Men explain their small cabins
Is a small cabin the answer to the humans’ nesting instinct? Could the core of summer-housing be squeezed into a tiny urban cottage? And who gets to design a cabin, build it and on whose permission?
In the last podcast this spring, we’ll discuss cabin life and new ecological solutions with architect Harri Hautajärvi, designer Robin Falck and structural engineer Toni Goltz who specializes in ecological materials.
How do you define a cabin? How does it differ from a house?
Harri: “That is a really interesting question. Once again we can go all the way back to ancient Rome where rich people had a villa or a palace in the countryside to visit when they got tired of the city. Going to a cabin is pretty much the same thing. This phenomenon hit Finland for the first time in the early 19th century. That is when the first villas and summer houses were built here. In the end of 1920s, small weekend cabins designed by architects were in fashion. In the 1930s, the design of small sauna cabins began, and the concept of the Finnish summer house was born. Since the 1960s and 1970s, summer houses have been built in masses, and now we have approximately half a million of them in Finland. I assume we have more cabins per capita than anywhere else in the world.”
Both the Nolla Cabin designed by Falck as well as the Luomukoti (“Eco Home”) designed by Goltz are made of ecological materials. Which materials do they involve?
Robin: “In principle, designing an ecological cabin is a fairly complex issue. First of all, the cabin needs to be built. For the Nolla Cabin, I chose spruce plywood produced in Finland and other materials produced as near the cabin location as possible so that the material delivery would not require much transport. If a cabin is made of wood and ecological materials produced nearby, its carbon footprint is very small. But once you add a human being in the formula, challenges appear. Then we need to study how the human being will behave in that space.”
Toni: “My Eco Home is made of chemical-free materials. The cladding consists of spruce shingles and heat-treated pine. Insulation is domestic hemp fibre, and the frame is made of pine and spruce. I chose mainly pine and spruce for the floors and interior structures and aspen, which is light and smells good, for the interior surfaces.”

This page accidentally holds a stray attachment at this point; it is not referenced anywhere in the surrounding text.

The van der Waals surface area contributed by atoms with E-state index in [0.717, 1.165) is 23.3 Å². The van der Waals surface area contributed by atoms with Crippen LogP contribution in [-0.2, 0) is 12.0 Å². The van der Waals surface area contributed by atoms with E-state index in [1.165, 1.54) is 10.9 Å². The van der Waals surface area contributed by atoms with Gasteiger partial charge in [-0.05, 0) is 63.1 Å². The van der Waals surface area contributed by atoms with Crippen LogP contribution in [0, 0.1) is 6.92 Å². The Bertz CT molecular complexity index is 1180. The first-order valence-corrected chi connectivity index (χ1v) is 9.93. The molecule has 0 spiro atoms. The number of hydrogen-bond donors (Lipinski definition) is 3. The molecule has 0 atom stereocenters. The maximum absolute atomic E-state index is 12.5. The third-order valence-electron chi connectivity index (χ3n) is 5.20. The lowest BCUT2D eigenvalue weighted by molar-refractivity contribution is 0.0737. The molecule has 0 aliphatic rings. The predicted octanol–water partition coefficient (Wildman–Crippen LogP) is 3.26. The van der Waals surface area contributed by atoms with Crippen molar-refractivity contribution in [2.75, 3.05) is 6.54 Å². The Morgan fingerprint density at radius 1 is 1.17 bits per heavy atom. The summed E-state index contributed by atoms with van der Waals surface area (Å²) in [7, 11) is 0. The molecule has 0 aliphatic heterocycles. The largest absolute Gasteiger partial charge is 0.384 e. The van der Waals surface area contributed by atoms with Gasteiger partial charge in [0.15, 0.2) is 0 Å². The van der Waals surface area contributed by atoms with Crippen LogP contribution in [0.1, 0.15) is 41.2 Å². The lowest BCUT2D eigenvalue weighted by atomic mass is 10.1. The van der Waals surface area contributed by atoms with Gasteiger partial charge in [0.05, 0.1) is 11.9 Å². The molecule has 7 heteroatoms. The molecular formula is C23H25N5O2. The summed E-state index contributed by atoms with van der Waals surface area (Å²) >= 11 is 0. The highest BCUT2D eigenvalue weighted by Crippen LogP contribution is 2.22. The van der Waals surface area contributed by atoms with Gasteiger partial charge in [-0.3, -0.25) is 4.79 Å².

Is a close-by cabin the answer to more ecological summer-housing?
Robin: “It’s important to use the cabins that already exist and to have easy access to them. Families driving for hours to their cabins after work on Fridays and then back on Sunday is a hot topic now. We need to see if cabins could be located more near our homes or in an area with public transport.”
Harri: “Finland is concentrating on a few growth centres, and this will increase people’s need to escape to the nature. For example in Helsinki, the parks are being developed for housing as the population increases. There is plenty of demand for these types of allotment garden and summer cabin areas. Some have been built in Espoo, for example, but there is a need for many more, and they could be built around the cities. Design competitions to create these areas and cabins might be a good idea.
We often talk about designing small-scale tiny cabins, but in reality, the younger generations of Finns expect all amenities from their cabins. The trend is to build a rather large second home with HVAC which often has more conveniences than the city home.”
Listen to the entire interview here. The playlist for the programme was selected by graphic designer Jenni Väre who is in charge of the Helsinki Design Week 2019 visual appearance. The new look will be launched 12 June!
Helsinki Design Weekly will take a break for the summer. You can listen to all the episodes with the Podcast application, on Spotify or on the Radio Helsinki website.
The programme was enabled by our partners Modeo and Design Museum.
Photos: Nolla / Neste, Luomukoti, Paavo Martikainen